Ravi Shankar & Anoushka Shankar – 1997
The world lost an important musician yesterday: Ravi Shankar died, at age 92 at a hospital near his home in southern California.
His instrument, the sitar, has a small rounded body and a long neck with a resonating gourd at the top. It has 6 melody strings and 25 sympathetic strings (which are not played but resonate freely as the other strings are plucked). Sitar performances are partly improvised, but the improvisations are strictly governed by a repertory of ragas (melodic patterns representing specific moods, times of day, seasons of the year or events) and talas (intricate rhythmic patterns) that date back several millenniums.
Mr. Shankar’s quest for a Western audience was helped in 1965 when George Harrison of the Beatles began to study the sitar with him. In 1952 he met and began performing with the violinist Yehudi Menuhin, with whom he made three recordings for EMI: “West Meets East” (1967), “West Meets East, Vol. 2” (1968) and “Improvisations: East Meets West” (1977).
He loved to mix the music of different cultures. He collaborated with the flutist Jean-Pierre Rampal and the jazz saxophonist and composer John Coltrane, who had become fascinated with Indian music and philosophy in the early ’60s. Coltrane met with Mr. Shankar several times from 1964 to 1966 to learn the basics of ragas, talas and Indian improvisation techniques. Coltrane named his son Ravi after Mr. Shankar.
He taught extensively in the United States. In the late 1960s he founded a school of Indian music, the Kinnara School, in Los Angeles. He was a visiting professor at City College in New York in 1967. Recordings of his City College lectures were the basis for “Learning Indian Music,” a set of cassettes that explain the basics of the style. Mr. Shankar was the subject of a documentary film, “Raga: A Journey Into the Soul of India,” in 1971, and published two autobiographies: “My Life, My Music” in 1969 and “Raga Mala” in 1997.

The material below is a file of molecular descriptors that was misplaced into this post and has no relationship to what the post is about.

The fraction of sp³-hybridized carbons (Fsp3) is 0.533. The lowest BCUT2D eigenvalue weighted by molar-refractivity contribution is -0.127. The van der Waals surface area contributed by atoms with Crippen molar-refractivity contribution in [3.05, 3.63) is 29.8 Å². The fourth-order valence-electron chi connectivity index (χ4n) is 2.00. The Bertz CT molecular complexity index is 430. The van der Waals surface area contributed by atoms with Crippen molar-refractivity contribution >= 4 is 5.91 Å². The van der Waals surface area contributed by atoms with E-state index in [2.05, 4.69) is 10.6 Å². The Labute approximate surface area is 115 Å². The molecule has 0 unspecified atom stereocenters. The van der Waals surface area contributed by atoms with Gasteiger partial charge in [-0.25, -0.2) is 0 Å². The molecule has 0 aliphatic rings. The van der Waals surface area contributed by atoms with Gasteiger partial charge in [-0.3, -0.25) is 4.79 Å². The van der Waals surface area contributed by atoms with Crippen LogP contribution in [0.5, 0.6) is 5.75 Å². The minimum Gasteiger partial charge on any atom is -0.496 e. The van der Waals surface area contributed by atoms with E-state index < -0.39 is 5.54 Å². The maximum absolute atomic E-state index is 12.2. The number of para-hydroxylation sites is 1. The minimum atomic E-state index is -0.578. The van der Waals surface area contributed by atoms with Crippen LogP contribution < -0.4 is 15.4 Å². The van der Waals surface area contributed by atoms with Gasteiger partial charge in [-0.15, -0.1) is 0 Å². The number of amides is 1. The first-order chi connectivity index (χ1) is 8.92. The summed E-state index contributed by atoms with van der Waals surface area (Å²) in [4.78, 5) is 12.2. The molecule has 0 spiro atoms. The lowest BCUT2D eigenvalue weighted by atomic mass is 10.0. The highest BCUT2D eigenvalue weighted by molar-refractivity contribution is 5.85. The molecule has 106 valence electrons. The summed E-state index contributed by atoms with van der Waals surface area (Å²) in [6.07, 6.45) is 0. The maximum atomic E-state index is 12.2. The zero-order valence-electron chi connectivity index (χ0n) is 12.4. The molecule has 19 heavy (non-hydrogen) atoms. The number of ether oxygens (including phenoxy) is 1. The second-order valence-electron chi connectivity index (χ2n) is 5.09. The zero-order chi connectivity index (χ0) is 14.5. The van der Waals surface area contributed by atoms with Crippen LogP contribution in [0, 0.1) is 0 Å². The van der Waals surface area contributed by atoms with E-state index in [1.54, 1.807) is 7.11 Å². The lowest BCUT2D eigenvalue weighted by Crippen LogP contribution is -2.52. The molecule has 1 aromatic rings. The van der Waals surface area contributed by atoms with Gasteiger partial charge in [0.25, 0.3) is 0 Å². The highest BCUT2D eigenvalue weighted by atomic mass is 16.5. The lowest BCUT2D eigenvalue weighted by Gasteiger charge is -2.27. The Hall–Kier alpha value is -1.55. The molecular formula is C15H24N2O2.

In 2010 the Ravi Shankar Foundation started a record label using a variation of the name of his collaboration with Menuhin, East Meets West Music, which began by reissuing some of his historic recordings and films, including “Raga.” Mr. Shankar’s first marriage, to Annapurna Devi, ended in the late 1960s. They had a son, Shubhendra Shankar, who died in 1992. He also had long relationships with Kamala Shastri, a dancer; and Sue Jones, a concert producer, with whom he had a daughter, the singer Norah Jones, in 1979; as well as Sukanya Rajan, whom he married in 1989. Mr. Shankar and Ms. Rajan had a daughter, the sitar virtuoso Anoushka Shankar, in 1981. He is survived by his wife and two daughters as well as three grandchildren and four great-grandchildren.
“If I’ve accomplished anything in these past 30 years,” Mr. Shankar said in the 1985 interview, “it’s that I have been able to open the door to our music in the West. I enjoy seeing other Indian musicians — old and young — coming to Europe and America and having some success. I’m happy to have contributed to that.”
Information collected from The New York Times article, December 12th, 2012, by Allan Kozinn.